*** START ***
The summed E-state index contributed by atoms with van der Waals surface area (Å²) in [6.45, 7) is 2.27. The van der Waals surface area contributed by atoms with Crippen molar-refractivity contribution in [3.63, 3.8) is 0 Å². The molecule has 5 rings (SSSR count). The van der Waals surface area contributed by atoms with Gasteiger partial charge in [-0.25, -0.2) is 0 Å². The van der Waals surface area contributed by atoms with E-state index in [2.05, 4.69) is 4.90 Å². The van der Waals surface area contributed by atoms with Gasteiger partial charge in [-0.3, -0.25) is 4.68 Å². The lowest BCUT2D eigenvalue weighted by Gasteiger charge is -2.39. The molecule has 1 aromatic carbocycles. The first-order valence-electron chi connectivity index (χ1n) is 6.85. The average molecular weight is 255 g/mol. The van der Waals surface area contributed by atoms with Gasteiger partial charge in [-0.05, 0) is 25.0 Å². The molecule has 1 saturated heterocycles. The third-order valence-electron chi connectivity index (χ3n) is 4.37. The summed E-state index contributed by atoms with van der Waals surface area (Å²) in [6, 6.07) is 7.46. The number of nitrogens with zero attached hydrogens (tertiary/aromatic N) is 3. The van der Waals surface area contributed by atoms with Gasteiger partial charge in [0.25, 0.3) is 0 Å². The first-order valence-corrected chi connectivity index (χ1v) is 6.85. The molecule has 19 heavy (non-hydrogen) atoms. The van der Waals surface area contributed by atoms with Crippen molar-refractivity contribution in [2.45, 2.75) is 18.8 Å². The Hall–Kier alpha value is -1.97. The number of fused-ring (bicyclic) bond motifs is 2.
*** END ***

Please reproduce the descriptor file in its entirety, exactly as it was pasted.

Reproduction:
The summed E-state index contributed by atoms with van der Waals surface area (Å²) in [6.45, 7) is 2.27. The van der Waals surface area contributed by atoms with Crippen molar-refractivity contribution in [3.63, 3.8) is 0 Å². The molecule has 5 rings (SSSR count). The van der Waals surface area contributed by atoms with Gasteiger partial charge in [-0.25, -0.2) is 0 Å². The van der Waals surface area contributed by atoms with E-state index in [2.05, 4.69) is 4.90 Å². The van der Waals surface area contributed by atoms with Gasteiger partial charge in [-0.3, -0.25) is 4.68 Å². The lowest BCUT2D eigenvalue weighted by Gasteiger charge is -2.39. The molecule has 1 aromatic carbocycles. The first-order valence-electron chi connectivity index (χ1n) is 6.85. The average molecular weight is 255 g/mol. The van der Waals surface area contributed by atoms with Gasteiger partial charge in [-0.05, 0) is 25.0 Å². The molecule has 1 saturated heterocycles. The third-order valence-electron chi connectivity index (χ3n) is 4.37. The summed E-state index contributed by atoms with van der Waals surface area (Å²) in [6, 6.07) is 7.46. The number of nitrogens with zero attached hydrogens (tertiary/aromatic N) is 3. The van der Waals surface area contributed by atoms with Gasteiger partial charge in [0.25, 0.3) is 0 Å². The first-order valence-corrected chi connectivity index (χ1v) is 6.85. The molecule has 19 heavy (non-hydrogen) atoms. The van der Waals surface area contributed by atoms with Crippen molar-refractivity contribution in [2.45, 2.75) is 18.8 Å². The Hall–Kier alpha value is -1.97. The number of fused-ring (bicyclic) bond motifs is 2.